The boy’s eyes fly open and he sits up. The sky is purple. On the edge of the horizon, the sun is rising. It casts long ribbons of orange over the foothills, lighting up the young, bright green leaves of new spring.
“Must be morning,” he says, touching his face. The surface of his skin is warm now that the sun has emerged. His glacial eyes stare off into space, rarely following along with the movement of his head.
“Chirrup,” agrees a nearby frog.
“What does it look like?” asks the boy. He leans back in the grass, letting his platinum-blonde hair trickle down his neck.
“Chi-i-i-i-rrup,” says the frog. He hops closer, his throat filling with air as he describes the flavors of the sunrise. To the frog, morning is made up mainly of sleepy mosquitoes and newborn gnats.
Food is all that frogs are concerned with, after all.
Unsatisfied, the boy thanks the frog and turns to a great weed growing nearby. “Weed,” he says. “Would you be so kind as to describe the scenery to me?”
Since weeds are rarely spoken to, it ignores the boy at first. The weed is busy toughening up her roots and sprouting new leaves to soak up the spring sun. As soon as she realizes he’s speaking to her and nobody else, the weed perks up.
“Why would you need me to do that?” asks the weed. “It’s right there in front of you.”
The boy pauses. His ice-blue eyes look off into nowhere.
“I can’t see a thing,” he replies.
Glad for some company besides the croaking frog, the weed stretches out her leaves and begins to describe the sunrise. She has learned much from listening to the scribes and poets and troupers passing on their way to the Capitol, and a garden of beautiful words fill the boy’s head with a rising sun.
He thanks the weed for her time and gathers his things. He sets off with only a single sack wrapped around his right shoulder, filled with a cloak, an apple, and some stale bread. His shoes are riddled with holes. He walks on the grass instead of the gravel road.
Priests and bards aren’t the only ones heading inland. Word spreads quickly among the small rocks on the path that horses are coming.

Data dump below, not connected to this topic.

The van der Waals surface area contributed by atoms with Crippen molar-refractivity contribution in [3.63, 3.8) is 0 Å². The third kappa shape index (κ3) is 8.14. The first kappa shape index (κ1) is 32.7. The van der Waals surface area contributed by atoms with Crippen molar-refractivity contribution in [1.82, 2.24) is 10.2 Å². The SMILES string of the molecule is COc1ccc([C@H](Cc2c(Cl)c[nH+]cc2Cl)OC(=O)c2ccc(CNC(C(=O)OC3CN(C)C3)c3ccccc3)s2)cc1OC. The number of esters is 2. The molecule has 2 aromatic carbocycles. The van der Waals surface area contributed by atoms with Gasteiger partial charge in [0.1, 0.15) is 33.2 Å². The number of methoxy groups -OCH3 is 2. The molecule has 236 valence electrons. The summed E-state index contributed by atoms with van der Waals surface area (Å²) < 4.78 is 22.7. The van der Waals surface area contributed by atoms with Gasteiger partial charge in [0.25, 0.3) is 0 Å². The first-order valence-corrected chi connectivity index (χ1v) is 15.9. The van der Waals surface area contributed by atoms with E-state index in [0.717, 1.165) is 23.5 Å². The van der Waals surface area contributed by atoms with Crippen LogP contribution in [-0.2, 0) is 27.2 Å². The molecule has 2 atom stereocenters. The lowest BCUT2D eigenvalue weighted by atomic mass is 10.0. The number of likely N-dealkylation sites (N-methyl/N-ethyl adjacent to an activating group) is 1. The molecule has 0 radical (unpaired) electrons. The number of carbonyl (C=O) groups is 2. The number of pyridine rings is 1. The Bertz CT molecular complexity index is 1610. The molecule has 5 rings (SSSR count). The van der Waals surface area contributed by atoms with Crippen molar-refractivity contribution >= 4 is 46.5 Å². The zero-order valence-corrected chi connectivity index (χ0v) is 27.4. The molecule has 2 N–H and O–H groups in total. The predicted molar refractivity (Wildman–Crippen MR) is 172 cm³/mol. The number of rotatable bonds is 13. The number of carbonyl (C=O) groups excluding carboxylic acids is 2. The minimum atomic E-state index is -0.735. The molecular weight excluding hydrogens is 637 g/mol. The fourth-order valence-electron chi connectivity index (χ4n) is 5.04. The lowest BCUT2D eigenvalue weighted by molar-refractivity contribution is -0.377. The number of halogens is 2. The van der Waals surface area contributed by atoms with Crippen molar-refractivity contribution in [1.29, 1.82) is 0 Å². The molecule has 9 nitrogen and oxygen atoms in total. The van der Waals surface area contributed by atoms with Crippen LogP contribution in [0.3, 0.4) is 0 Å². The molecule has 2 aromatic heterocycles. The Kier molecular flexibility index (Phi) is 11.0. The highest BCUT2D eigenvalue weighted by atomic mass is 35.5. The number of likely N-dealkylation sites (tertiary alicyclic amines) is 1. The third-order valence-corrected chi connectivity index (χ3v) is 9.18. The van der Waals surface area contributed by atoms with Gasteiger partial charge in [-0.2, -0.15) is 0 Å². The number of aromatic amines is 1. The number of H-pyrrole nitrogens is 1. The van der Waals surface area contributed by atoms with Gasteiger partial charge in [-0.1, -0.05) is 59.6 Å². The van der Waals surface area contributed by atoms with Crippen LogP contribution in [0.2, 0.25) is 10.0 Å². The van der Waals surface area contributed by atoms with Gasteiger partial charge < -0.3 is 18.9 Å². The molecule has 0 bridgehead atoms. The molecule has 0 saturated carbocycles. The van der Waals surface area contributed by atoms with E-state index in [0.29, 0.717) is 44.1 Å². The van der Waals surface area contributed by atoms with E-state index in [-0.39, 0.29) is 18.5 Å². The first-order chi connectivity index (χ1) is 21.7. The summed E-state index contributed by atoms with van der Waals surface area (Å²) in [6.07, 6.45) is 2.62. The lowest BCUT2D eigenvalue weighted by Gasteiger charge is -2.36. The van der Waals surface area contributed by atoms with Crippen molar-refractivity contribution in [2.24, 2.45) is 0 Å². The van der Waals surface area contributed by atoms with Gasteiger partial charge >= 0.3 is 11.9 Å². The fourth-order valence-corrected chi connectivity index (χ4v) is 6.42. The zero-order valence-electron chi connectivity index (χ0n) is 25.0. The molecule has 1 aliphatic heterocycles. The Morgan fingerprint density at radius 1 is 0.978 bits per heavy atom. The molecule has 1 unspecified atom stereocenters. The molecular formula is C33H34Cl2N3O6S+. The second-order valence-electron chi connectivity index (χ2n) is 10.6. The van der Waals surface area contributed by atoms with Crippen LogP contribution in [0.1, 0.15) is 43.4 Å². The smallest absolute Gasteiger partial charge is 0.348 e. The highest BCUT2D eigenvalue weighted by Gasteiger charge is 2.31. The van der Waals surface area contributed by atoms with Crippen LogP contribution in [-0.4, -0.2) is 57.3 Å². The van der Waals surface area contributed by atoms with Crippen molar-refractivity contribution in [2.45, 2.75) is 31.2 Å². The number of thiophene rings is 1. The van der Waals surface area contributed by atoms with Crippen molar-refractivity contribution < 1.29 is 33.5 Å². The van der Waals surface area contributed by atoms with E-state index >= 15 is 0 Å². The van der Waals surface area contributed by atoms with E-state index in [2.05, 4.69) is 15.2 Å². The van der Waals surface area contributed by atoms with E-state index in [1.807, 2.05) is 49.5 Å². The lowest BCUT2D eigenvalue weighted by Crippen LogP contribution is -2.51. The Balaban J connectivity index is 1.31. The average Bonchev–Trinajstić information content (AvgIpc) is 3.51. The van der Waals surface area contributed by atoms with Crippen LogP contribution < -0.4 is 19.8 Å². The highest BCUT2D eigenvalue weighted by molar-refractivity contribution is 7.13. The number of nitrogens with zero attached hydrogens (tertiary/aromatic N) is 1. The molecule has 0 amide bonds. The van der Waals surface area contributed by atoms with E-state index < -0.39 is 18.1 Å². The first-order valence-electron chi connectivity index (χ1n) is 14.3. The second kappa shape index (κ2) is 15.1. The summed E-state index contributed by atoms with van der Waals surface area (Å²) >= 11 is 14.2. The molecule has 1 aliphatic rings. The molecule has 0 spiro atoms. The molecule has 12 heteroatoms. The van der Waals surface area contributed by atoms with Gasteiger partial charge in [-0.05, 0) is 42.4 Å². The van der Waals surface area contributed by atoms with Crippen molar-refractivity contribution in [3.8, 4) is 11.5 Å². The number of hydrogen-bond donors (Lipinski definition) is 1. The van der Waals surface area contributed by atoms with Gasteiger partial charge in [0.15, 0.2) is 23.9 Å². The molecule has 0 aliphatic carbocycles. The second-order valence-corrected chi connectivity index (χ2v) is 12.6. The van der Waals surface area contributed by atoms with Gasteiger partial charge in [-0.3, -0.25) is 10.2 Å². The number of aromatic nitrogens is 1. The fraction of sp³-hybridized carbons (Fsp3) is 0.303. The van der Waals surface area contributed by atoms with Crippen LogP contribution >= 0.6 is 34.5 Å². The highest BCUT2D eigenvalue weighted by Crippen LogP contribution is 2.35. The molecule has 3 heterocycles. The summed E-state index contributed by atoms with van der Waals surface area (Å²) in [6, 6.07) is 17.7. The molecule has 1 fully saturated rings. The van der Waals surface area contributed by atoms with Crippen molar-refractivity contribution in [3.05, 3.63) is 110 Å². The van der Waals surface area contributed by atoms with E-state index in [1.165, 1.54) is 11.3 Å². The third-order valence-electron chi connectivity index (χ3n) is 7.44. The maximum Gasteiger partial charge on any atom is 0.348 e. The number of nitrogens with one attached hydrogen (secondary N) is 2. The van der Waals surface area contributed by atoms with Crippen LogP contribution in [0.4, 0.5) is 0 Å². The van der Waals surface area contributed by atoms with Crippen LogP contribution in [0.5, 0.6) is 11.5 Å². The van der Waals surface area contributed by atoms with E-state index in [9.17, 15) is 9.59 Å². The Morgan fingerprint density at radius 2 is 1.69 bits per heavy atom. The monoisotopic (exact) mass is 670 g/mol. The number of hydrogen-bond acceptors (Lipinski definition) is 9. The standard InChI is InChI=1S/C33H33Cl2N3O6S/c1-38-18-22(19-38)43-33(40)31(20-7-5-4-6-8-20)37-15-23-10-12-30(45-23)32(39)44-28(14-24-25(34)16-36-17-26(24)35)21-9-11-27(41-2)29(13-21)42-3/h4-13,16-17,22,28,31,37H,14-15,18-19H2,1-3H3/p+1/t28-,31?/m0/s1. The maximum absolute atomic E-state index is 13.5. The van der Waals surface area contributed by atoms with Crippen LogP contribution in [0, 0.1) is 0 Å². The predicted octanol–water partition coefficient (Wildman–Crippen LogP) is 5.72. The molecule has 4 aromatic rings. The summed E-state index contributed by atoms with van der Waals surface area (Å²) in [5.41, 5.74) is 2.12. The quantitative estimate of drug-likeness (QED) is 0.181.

“What kind of horses?” asks the boy, moving even further from the road.
“Big horses,” say the rocks, speaking with a dozen tiny voices. “With big men riding on them.”
The boy straightens his shoulders and tilts his chin up, keeping his eyes wide open and alert. The horses come like thunder. He hears rattling metal—swords, armor, finery.
“Ho there,” calls a man’s voice. The horses halt. One of them dances impatiently, and his rider whips him. There are three altogether. It’s early, but the horses are grimy and sweating. From the smell of them, the boy figures it’s been more than a day since the soldiers took a break.
He stops walking, and turns towards them.
“Ho, what’s your name?” says another voice. They both sound old enough to be fathers.
“Calean,” says the boy obediently.
“Calean what?” The third voice is young. Impatient.
“I have no other name.”
The third soldier snorts. “Liar. Everyone has two names.”
Calean hears a metal click—a sword being drawn just an inch from the scabbard.
“Come now, Mr. Joss,” says the first voice, chastising. “He’s just a boy.”
“Young boys shouldn’t travel alone,” growls the young soldier.
Joss, is it? That’s a fine second name, someone whispers, using Calean’s own voice. He jumps, and his hand darts to the dagger hidden under his shirt. I’d like to take a name like that for myself.
The boy hears the clatter of horseshoes as the three mercenaries take sight of his weapon.
“He’s armed!” one shouts. Three swords are drawn. “Under the king’s orders, no one is allowed arms within the border of the Capitol, unless you have a license.”
“He doesn’t have a goddamned license,” mutters the young soldier.
“Do you have a license, boy?”
We have a name, says that someone again—that someone pretending to be him. Invisible velvet lips whisper in Calean’s ear. He grits his teeth, trying to ignore it. We told them our name. It’s only polite that they use it.
“No.” Calean tucks in his shirt, attempting to hide his small dagger. “I don’t have a license.”
“Then we’re going to have to arrest you.”
Then I guess you’re going to have to become dead, chuckles the voice from the mirror.
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Read part III.